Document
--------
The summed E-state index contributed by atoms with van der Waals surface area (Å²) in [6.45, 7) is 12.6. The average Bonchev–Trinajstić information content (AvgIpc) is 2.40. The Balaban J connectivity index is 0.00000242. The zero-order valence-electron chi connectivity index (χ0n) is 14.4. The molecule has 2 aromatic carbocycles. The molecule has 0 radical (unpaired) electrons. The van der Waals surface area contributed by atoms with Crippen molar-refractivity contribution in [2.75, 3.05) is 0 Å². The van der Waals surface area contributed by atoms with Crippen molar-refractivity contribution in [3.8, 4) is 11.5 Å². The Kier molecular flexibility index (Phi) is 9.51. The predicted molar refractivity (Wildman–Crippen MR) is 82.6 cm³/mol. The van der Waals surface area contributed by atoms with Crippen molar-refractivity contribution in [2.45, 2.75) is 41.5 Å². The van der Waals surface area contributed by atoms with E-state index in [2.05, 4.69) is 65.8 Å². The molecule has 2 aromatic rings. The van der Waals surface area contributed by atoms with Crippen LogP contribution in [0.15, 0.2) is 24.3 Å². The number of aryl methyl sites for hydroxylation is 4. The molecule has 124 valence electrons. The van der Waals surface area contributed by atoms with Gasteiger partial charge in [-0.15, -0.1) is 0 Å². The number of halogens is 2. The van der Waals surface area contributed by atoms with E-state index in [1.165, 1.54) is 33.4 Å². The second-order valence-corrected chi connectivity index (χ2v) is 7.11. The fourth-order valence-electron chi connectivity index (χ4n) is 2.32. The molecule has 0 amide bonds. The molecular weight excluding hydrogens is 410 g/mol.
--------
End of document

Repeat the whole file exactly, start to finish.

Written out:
The summed E-state index contributed by atoms with van der Waals surface area (Å²) in [6.45, 7) is 12.6. The average Bonchev–Trinajstić information content (AvgIpc) is 2.40. The Balaban J connectivity index is 0.00000242. The zero-order valence-electron chi connectivity index (χ0n) is 14.4. The molecule has 2 aromatic carbocycles. The molecule has 0 radical (unpaired) electrons. The van der Waals surface area contributed by atoms with Crippen molar-refractivity contribution in [2.75, 3.05) is 0 Å². The van der Waals surface area contributed by atoms with Crippen molar-refractivity contribution in [3.8, 4) is 11.5 Å². The Kier molecular flexibility index (Phi) is 9.51. The predicted molar refractivity (Wildman–Crippen MR) is 82.6 cm³/mol. The van der Waals surface area contributed by atoms with Crippen molar-refractivity contribution in [2.45, 2.75) is 41.5 Å². The van der Waals surface area contributed by atoms with E-state index in [2.05, 4.69) is 65.8 Å². The molecule has 2 aromatic rings. The van der Waals surface area contributed by atoms with Crippen LogP contribution in [0.15, 0.2) is 24.3 Å². The number of aryl methyl sites for hydroxylation is 4. The molecule has 124 valence electrons. The van der Waals surface area contributed by atoms with Gasteiger partial charge in [-0.15, -0.1) is 0 Å². The number of halogens is 2. The van der Waals surface area contributed by atoms with E-state index in [1.165, 1.54) is 33.4 Å². The second-order valence-corrected chi connectivity index (χ2v) is 7.11. The fourth-order valence-electron chi connectivity index (χ4n) is 2.32. The molecule has 0 amide bonds. The molecular weight excluding hydrogens is 410 g/mol.